Both professions work to catalyse long-lasting psychological change in their client’s psyche (van Zyl et al., 2020). However, while psychologists typically focus on mental health and well-being, coaches may work with clients on a wider range of personal and professional development topics. Whether your goals pertain to sports, business, or personal development, coaches are an invaluable resource for anyone looking to achieve success and grow personally and professionally (Williamson, 2009). In this article, I will delve deeper into how coaches inspire and ignite meaningful psychological transformations, with a special focus on their intentional use of ‘neurolanguage’ (Zaharia et al., 2015).

One of the key roles of a coach is to help individuals determine their dominant thought processes, so that they can jettison ones that no longer serve them and lean into new, more fruitful ones. This often involves helping individuals identify limiting beliefs that may be holding them back, and working with them to develop new, more empowering ones. Some versatile examples of empowering beliefs include: “I leverage my strengths”, and “I dream big3.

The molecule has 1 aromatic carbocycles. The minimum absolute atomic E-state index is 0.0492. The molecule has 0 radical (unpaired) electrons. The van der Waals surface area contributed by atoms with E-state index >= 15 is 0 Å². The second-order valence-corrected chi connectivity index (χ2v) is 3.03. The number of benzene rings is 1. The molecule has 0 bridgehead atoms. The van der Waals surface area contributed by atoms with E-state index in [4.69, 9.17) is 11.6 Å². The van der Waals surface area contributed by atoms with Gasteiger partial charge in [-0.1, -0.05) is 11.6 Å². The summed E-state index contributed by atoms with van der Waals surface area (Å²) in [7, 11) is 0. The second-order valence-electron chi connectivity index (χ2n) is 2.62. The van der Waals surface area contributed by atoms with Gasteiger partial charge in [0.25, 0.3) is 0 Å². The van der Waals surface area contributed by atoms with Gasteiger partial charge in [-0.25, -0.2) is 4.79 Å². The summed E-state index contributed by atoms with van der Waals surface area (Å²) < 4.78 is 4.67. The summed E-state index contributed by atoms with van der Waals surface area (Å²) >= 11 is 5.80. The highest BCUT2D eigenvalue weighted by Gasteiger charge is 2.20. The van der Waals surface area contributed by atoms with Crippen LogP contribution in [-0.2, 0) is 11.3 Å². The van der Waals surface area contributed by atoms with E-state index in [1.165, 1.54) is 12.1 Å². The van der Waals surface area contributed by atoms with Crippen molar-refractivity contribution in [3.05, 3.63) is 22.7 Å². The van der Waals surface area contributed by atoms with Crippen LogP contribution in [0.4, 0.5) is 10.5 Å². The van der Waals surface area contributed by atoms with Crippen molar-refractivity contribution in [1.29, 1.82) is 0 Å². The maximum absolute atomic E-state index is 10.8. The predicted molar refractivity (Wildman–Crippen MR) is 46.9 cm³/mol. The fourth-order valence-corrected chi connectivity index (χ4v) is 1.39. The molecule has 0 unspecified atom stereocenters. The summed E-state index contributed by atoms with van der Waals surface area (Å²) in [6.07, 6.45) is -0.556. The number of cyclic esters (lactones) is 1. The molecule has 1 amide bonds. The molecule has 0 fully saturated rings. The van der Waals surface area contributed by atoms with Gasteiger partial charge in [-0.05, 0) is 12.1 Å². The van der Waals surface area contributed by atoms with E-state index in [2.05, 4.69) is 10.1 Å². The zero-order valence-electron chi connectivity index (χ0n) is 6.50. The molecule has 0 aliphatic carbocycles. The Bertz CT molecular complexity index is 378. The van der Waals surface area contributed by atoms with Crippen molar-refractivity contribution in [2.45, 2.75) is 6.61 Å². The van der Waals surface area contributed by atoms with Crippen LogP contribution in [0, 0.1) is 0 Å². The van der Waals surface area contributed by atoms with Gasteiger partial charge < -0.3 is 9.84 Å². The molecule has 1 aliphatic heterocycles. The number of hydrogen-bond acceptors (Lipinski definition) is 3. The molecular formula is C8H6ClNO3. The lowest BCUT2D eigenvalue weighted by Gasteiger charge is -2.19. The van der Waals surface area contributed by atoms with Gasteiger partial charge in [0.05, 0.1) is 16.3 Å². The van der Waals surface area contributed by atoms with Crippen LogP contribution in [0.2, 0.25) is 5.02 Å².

The beliefs that we subconsciously harbour contribute significantly to our thought processes, attitudes towards life, and behaviour – all of which ultimately determine our life’s trajectory. Coaches use a variety of techniques to help their clients challenge negative assumptions about the world, shift their perspective, and adopt more auspicious beliefs, including gold-standard techniques like Cognitive Behavioural Therapy (Radcliffe et al., 2015; Sturt et al., 2012). By helping their clients develop and adopt new ways of thinking, reasoning, and acting, coaches facilitate persevering change. This snowballs and leads to improvements in performance, thus enabling the coachee to overcome previously insurmountable obstacles in the desired domains of life.